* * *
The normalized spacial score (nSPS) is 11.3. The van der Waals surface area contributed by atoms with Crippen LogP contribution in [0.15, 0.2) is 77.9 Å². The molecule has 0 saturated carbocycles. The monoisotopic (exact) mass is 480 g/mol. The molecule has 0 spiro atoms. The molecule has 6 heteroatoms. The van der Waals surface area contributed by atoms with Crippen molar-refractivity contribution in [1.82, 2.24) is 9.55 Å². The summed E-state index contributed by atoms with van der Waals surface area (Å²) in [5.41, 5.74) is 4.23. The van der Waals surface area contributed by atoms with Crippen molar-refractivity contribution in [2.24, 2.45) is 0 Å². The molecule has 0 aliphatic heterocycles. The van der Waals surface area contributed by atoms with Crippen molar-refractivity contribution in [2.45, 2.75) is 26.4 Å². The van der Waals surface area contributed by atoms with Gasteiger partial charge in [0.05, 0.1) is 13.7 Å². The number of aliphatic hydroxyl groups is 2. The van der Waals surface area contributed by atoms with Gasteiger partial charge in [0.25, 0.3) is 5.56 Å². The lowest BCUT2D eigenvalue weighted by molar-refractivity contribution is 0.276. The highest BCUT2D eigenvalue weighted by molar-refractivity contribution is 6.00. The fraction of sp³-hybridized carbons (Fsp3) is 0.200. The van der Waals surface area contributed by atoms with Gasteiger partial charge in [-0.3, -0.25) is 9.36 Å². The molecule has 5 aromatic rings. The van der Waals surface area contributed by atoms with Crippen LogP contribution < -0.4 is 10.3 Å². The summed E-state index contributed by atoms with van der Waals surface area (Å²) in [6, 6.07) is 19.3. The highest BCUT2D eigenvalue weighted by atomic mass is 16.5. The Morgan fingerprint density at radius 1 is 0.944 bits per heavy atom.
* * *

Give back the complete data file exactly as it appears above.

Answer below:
The normalized spacial score (nSPS) is 11.3. The van der Waals surface area contributed by atoms with Crippen LogP contribution in [0.15, 0.2) is 77.9 Å². The molecule has 0 saturated carbocycles. The monoisotopic (exact) mass is 480 g/mol. The molecule has 0 spiro atoms. The molecule has 6 heteroatoms. The van der Waals surface area contributed by atoms with Crippen molar-refractivity contribution in [1.82, 2.24) is 9.55 Å². The summed E-state index contributed by atoms with van der Waals surface area (Å²) in [5.41, 5.74) is 4.23. The van der Waals surface area contributed by atoms with Crippen molar-refractivity contribution in [2.24, 2.45) is 0 Å². The molecule has 0 aliphatic heterocycles. The van der Waals surface area contributed by atoms with Crippen molar-refractivity contribution in [2.45, 2.75) is 26.4 Å². The van der Waals surface area contributed by atoms with Gasteiger partial charge in [0.05, 0.1) is 13.7 Å². The number of aliphatic hydroxyl groups is 2. The van der Waals surface area contributed by atoms with Gasteiger partial charge in [0.25, 0.3) is 5.56 Å². The lowest BCUT2D eigenvalue weighted by molar-refractivity contribution is 0.276. The highest BCUT2D eigenvalue weighted by molar-refractivity contribution is 6.00. The fraction of sp³-hybridized carbons (Fsp3) is 0.200. The van der Waals surface area contributed by atoms with Gasteiger partial charge in [-0.3, -0.25) is 9.36 Å². The molecule has 5 aromatic rings. The van der Waals surface area contributed by atoms with Crippen LogP contribution < -0.4 is 10.3 Å². The summed E-state index contributed by atoms with van der Waals surface area (Å²) in [6, 6.07) is 19.3. The highest BCUT2D eigenvalue weighted by atomic mass is 16.5. The Morgan fingerprint density at radius 1 is 0.944 bits per heavy atom.